In 2017 there were 942 companies listed on the London Stock Exchange’s Main Market, compared to 1890 companies in 1999. It has been reported that there were 23% US-listed public companies in 2016 than there were in 1976. Counter that with the rise of the “unicorns” – private companies valued at more than USD 1 billion. While traditional banking groups have pulled back from lending in light of increasing regulation, the space has been filled by alternative debt providers, including debt funds. Preqin predicts the private debt market will double in size by 2023. Preqin also reports that the alternative assets category will increase by 59% by 2023, with substantial majorities of investors consulted confirming they will increase allocations to the sector.

Another theme is that of increasing globalisation and tax compliance. Whilst in recent years the politics of certain developed economies has given the impression that the decades long trend towards globalisation may have reached a peak, this is really about allocation of resources. Globalisation is not going away; it is merely changing and with it the international movement of capital is merely being re-directed. As conduits for international capital flows, small IFCs will continue to play a role. Increasing tax and regulatory compliance is a cost of participation, but unless globalisation comes to a grinding halt, they will still form part of the financial “plumbing”. Rising middle classes globally, increasing consumerism and the search for wealth creation all contribute to this trend.

Issues we face in the coming year include concerns about the stage of the economic cycle, both globally and regionally. There are already indications of economic slowdown in the USA, Europe and China. Will recession hit globally, regionally or locally? If so when? It is safe to say that the current cycle will end and a new one will start but today signals are mixed as to the timing and the impact. However, it’s not all about economics. Brexit and the UK political environment may have a profound effect on businesses on Jersey, both in the short and long term. The contest for geo-political dominance between the USA and China will continue and whilst this is more of a theme, the immediate impact of trade tensions is an issue to consider in planning for the year ahead.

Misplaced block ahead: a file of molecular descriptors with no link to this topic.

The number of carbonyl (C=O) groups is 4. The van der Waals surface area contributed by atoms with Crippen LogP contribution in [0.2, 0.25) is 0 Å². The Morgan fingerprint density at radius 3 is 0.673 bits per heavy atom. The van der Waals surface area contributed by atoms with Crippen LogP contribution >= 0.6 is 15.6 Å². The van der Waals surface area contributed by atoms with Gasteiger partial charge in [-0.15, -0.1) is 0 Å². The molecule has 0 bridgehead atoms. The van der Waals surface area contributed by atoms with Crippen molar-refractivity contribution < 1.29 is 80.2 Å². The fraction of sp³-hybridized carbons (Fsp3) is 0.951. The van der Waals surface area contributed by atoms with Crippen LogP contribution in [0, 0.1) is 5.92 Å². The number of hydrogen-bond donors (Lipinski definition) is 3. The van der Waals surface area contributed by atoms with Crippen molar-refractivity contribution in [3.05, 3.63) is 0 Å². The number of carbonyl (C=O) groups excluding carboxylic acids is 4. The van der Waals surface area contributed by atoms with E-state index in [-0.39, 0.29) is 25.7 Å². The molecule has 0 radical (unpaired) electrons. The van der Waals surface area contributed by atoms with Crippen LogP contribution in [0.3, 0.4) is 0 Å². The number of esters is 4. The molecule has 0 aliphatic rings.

And so what does this mean for us? Jersey’s fund and fund management sector reflects these themes and is well placed to embrace further developments. A long term and fundamental shift from retail funds trading in the public equity and debt markets to alternative assets and specialist investment funds; a sector that is highly compliant with international standards and adopts developments as a first mover; long term economic and political stability in a fast changing world, that is encouraging of value creation and embraces new entrants with diverse expertise; an international outlook pursuing new and developing markets including technological innovation. All these characteristics should be recognised and the growing and thriving funds sector in Jersey, enhanced by new participants from the USA and other markets, are signs that Jersey is well placed to prosper over the year.

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